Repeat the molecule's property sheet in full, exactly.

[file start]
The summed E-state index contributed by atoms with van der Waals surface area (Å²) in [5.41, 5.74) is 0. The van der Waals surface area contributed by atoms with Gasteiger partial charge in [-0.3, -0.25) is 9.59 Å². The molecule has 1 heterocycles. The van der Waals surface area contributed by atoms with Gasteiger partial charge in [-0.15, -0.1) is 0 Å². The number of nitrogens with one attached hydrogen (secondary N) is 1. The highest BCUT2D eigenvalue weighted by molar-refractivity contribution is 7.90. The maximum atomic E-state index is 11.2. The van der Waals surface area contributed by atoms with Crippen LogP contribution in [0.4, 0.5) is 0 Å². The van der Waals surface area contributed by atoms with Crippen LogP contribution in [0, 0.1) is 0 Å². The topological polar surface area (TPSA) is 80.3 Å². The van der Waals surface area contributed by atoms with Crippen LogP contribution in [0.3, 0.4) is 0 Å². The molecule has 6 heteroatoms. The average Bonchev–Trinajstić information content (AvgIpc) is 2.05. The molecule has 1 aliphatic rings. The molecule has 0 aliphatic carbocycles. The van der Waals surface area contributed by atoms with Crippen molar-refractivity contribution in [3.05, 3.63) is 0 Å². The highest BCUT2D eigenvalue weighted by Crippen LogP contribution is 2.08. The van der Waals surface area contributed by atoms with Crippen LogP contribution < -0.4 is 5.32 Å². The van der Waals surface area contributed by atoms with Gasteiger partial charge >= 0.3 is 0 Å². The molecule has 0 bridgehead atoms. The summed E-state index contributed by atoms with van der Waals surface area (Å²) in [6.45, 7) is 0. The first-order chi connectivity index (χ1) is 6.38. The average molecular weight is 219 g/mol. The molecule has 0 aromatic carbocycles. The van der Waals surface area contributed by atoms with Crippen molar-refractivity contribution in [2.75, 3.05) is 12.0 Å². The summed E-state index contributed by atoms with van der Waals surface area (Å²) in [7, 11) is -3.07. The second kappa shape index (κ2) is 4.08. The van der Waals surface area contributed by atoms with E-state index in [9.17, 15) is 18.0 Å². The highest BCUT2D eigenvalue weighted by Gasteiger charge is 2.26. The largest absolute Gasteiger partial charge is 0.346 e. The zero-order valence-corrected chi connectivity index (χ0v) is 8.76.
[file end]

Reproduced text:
The summed E-state index contributed by atoms with van der Waals surface area (Å²) in [5.41, 5.74) is 0. The van der Waals surface area contributed by atoms with Gasteiger partial charge in [-0.3, -0.25) is 9.59 Å². The molecule has 1 heterocycles. The van der Waals surface area contributed by atoms with Gasteiger partial charge in [-0.15, -0.1) is 0 Å². The number of nitrogens with one attached hydrogen (secondary N) is 1. The highest BCUT2D eigenvalue weighted by molar-refractivity contribution is 7.90. The maximum atomic E-state index is 11.2. The van der Waals surface area contributed by atoms with Crippen LogP contribution in [0.4, 0.5) is 0 Å². The van der Waals surface area contributed by atoms with Crippen LogP contribution in [0, 0.1) is 0 Å². The topological polar surface area (TPSA) is 80.3 Å². The van der Waals surface area contributed by atoms with Crippen LogP contribution in [0.3, 0.4) is 0 Å². The molecule has 6 heteroatoms. The average Bonchev–Trinajstić information content (AvgIpc) is 2.05. The molecule has 1 aliphatic rings. The molecule has 0 aliphatic carbocycles. The van der Waals surface area contributed by atoms with Crippen molar-refractivity contribution in [3.05, 3.63) is 0 Å². The highest BCUT2D eigenvalue weighted by Crippen LogP contribution is 2.08. The van der Waals surface area contributed by atoms with Crippen LogP contribution < -0.4 is 5.32 Å². The van der Waals surface area contributed by atoms with Gasteiger partial charge >= 0.3 is 0 Å². The molecule has 0 bridgehead atoms. The summed E-state index contributed by atoms with van der Waals surface area (Å²) in [6.45, 7) is 0. The first-order chi connectivity index (χ1) is 6.38. The average molecular weight is 219 g/mol. The molecule has 0 aromatic carbocycles. The van der Waals surface area contributed by atoms with Crippen molar-refractivity contribution in [2.75, 3.05) is 12.0 Å². The summed E-state index contributed by atoms with van der Waals surface area (Å²) in [7, 11) is -3.07. The second kappa shape index (κ2) is 4.08. The van der Waals surface area contributed by atoms with E-state index in [9.17, 15) is 18.0 Å². The highest BCUT2D eigenvalue weighted by Gasteiger charge is 2.26. The largest absolute Gasteiger partial charge is 0.346 e. The zero-order valence-corrected chi connectivity index (χ0v) is 8.76.